combining said first output signal and said second output signal to establish a difference frequency signal, wherein the voltage applied to the anode of said varactor diode is manipulated until the frequency of said difference frequency signal is about 10 KHz when the same fluid is present in said reference cell and said sample cell so as to substantially match the capacitance of said reference cell and said sample cell as seen by the circuitry utilized to generate said first output signal and said second output signal.
19. A method in accordance with claim 17 wherein said varactor diode is electrically connected in parallel with said second capacitor and said fourth capacitor is electrically connected in parallel with said first capacitor, said method additionally comprising the steps of:
generating a first output signal having a frequency which is a function of the capacitance of said first capacitor in parallel with said fourth capacitor;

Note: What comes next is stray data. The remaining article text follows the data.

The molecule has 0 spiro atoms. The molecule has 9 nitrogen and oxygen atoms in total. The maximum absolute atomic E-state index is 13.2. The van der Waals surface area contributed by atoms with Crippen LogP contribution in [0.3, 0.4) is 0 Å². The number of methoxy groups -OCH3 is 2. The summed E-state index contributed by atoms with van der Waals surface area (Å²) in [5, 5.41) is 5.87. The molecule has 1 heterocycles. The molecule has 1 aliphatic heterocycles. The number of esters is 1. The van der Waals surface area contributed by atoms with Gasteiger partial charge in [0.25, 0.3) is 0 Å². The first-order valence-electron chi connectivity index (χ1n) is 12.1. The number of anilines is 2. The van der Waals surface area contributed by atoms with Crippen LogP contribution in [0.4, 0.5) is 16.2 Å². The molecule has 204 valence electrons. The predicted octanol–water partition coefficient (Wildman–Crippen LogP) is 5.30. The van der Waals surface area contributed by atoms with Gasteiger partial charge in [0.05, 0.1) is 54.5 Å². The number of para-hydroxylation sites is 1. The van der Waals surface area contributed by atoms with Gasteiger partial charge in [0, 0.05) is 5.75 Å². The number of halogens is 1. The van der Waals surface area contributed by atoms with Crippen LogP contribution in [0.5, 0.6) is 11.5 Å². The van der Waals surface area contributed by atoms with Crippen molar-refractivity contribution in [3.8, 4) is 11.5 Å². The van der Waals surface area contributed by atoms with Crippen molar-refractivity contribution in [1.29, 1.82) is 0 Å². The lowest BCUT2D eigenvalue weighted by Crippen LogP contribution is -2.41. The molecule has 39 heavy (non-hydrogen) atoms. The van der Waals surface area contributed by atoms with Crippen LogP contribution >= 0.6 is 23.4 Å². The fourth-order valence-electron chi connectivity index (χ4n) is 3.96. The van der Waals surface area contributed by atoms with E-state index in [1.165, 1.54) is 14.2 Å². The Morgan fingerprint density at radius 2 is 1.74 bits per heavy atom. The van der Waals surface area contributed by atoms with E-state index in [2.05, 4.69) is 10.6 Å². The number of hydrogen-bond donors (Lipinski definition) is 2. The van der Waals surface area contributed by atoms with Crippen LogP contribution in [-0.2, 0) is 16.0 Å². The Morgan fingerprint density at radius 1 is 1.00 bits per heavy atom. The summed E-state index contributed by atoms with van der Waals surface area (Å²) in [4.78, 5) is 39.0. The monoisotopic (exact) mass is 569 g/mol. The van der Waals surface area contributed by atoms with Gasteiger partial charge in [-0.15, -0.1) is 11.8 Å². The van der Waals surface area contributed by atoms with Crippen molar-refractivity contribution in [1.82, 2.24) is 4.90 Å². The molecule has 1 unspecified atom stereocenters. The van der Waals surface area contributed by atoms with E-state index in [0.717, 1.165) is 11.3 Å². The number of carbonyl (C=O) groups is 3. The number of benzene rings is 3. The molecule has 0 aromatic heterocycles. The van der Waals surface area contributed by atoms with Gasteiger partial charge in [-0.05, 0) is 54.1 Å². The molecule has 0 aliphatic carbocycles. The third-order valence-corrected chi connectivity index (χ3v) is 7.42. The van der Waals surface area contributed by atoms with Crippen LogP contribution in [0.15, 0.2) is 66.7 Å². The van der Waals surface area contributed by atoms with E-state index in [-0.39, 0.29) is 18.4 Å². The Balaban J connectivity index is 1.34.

generating a second output signal which has a frequency which is a function of the capacitance of said second capacitor in parallel with said varactor diode;
combining said first output signal and said second output signal to establish a difference frequency signal, wherein the voltage applied to the anode of said varactor diode is manipulated until the frequency of said difference frequency signal is about 10 KHz when the same fluid is present in said reference cell and said sample cell so as to substantially match the capacitance of said reference cell and said sample cell as seen by the circuitry utilized to generate said first output signal and said second output signal.
20. A method in accordance with claim 16 wherein said dielectric constant detector is located inside a chromatographic oven and the means used to vary the magnitude of the voltage supplied to said varactor diode is located outside said chromatographic oven.
Description

This invention relates to a circuit for substantially matching the capacitance of the sample and reference cells of a dielectric constant detector.